Perhaps it has to do with the fact that, when those three vanished, I was still looking ahead to Wimbledon, the tournament that takes place in the bona fide temple of tennis, the only one whose every final I recollect with no effort, and of which I treasure so many stories, so many details, so many anecdotes, so many people, so much life. I will miss it deeply. On first thought, I’d written “terribly” rather than “deeply”, but I immediately corrected myself, because, as I said, there are far more terrible things (and privations), but the fact remains that for over half of my life going to Wimbledon was just a hair below a pilgrimage for a devotee. Actually, a pilgrimage feels like an apt analogy to end on, because I would gladly get to Church Road on foot just to see it happen once more.
Translated from Italian by Tommaso Villa
Tennis Umpire Bernardes Suffers Heart Attack In Melbourne Quarantine
The well-known official is said to be ‘doing well’ after suffering a major health scare.
Renowned tennis umpire Carlos Bernardes was rushed to hospital after suffering a heart attack inside his hotel room, according to various sources.
The Brazilian tennis official was staying in one of the hotels currently used for quarantine in Melbourne. A picture of Bernardes being taken to hospital in an ambulance has been posted on social media but there have been no official statement from local authorities on the situation. It is understood that he is ‘doing well’ following the medical emergency.
Australian media reported that Bernardes was in ‘hard quarantine’ which is the system used for those who have been classed as potential contact cases of people who test positive for COVID-19. At present there are 72 players in this kind of quarantine after a series of flights en route to Australia reported positive cases. Under government rules, they are not allowed to leave their room for 14 days. Others are allowed to leave their rooms for up to five hours each day.
According to Brazilian tennis official Ricardo Reis Bernardes experienced no complications and he is continuing to be medicated. Reis has issued details concerning Bernardes’ condition in a statement which has been published by Tenis Brasil.
“He had a heart attack in the morning. We are at the same hotel. When I saw the ambulance arrive, I even sent him a photo saying that someone was not well, and he said: ‘I was the one who called. I am in pain. In the chest and such,” he said.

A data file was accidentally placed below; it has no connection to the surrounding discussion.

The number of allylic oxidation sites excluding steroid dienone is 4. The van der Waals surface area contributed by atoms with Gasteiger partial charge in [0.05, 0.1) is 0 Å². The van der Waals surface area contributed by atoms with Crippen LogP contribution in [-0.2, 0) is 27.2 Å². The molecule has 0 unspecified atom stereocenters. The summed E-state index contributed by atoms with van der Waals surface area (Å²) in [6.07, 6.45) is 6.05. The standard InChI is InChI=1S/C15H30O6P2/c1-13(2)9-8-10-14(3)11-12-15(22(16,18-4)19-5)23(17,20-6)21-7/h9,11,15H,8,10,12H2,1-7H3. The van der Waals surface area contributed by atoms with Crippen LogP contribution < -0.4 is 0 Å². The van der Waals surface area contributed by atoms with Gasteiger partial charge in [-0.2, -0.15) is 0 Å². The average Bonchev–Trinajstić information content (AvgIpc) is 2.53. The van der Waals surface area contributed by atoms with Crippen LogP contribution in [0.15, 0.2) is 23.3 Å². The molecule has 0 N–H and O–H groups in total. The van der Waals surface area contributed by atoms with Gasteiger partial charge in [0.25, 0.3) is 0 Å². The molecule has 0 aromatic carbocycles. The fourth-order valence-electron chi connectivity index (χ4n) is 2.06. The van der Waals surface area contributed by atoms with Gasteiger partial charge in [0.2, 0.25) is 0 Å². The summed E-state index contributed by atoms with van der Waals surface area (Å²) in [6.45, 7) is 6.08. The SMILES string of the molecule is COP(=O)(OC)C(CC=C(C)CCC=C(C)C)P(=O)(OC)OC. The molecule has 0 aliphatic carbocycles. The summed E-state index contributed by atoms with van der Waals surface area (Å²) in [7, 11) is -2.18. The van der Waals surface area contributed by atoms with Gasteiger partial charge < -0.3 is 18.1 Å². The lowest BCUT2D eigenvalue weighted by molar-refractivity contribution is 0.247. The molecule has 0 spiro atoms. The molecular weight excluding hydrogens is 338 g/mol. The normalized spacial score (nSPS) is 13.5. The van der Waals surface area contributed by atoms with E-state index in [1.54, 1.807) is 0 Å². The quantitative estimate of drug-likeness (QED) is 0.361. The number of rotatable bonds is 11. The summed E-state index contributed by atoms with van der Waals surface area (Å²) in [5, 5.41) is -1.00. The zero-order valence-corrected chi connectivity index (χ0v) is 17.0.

“Luckily he called quickly and the service came too.’
“It was a heart attack, the veins was clogged. But he was medicated and he spent a few hours in the hospital taking medication. We spoke several times yesterday afternoon and evening [Wednesday, Australian time].
“”Now, in the morning [Thursday], I haven’t talked to him yet. But he was well and medicated. They were going to put on a stent, but he didn’t have to. They had the veins unblocked and etc. And he was fine. In the afternoon and at night he was fine, we talked in the afternoon and at night and everything was fine “
Bernardes is a veteran Tour official after having worked on the ATP Tour since 1990. He has taken charge of numerous high-profile men’s matches including two US Open finals in 2006 and 2008, as well as the 2011 Wimbledon final.
Quarantine Drama: Players And Support Staff Warned For ‘Challenging Behaviour’ Amid Argument Over Rules
Officials and players are at a disagreement over the rules concerning who is deemed a ‘close contact’ of somebody who test positive for COVID-19.
The Commissioner for COVID-19 Quarantine in Victoria says she will tolerate no rule breaking by those staying in quarantine ahead of the Australian Open after a fourth confirmed test emerged on Sunday.
Emma Cassar said that there have been incidents of ‘challenging behaviour’ from both players and members of their teams in relation to the rules set out. Due to the pandemic, everybody has to go into a 14-day quarantine but the process has turned more complicated following a series of positive tests by those travelling on plans funded by Tennis Australia. The latest case involves a member of the broadcast team flying from Los Angeles.
The Australian government has ruled that everybody on board a plane where somebody has tested positive for the virus must go into a stricter form of quarantine where they must remain in their room and are not allowed to train outside. This has affected more than 40 players on two different flights from Abu Dhabi and another from Los Angeles. As it currently stands 62 people have been deemed close contacts of the four cases, three of which were announced on Saturday, according to Fox Australia.
To add to the drama, Cassar has confirmed that some players and their team members have already been given a warning for what she says is ‘challenging behaviour.’ Branding their actions as ‘dangerous acts that we can’t tolerate.’
“I can give you two examples – a player who opened his door to try and have a conversation with his training mate down the hallway. Again, he’s got a phone, you can pick up the phone and use the telephone as opposed to putting you and others at risk,” she said.
“The other was another gentleman who shouted some UberEats to some other people on the floor and was praising his great efforts and opened his door to do so.
“It is very low level, but they are dangerous acts that we cannot tolerate … they have been formerly warned, and Victoria Police will continue to follow up those who haven’t been spoken to yet.”
Even more extraordinary is the confirmation that extra police have been sent to the hotels where players are quarantined. Repeat offenders have been warned they could be fined or even transferred to a ‘complexed care hotel’ where a police officer stays outside their door.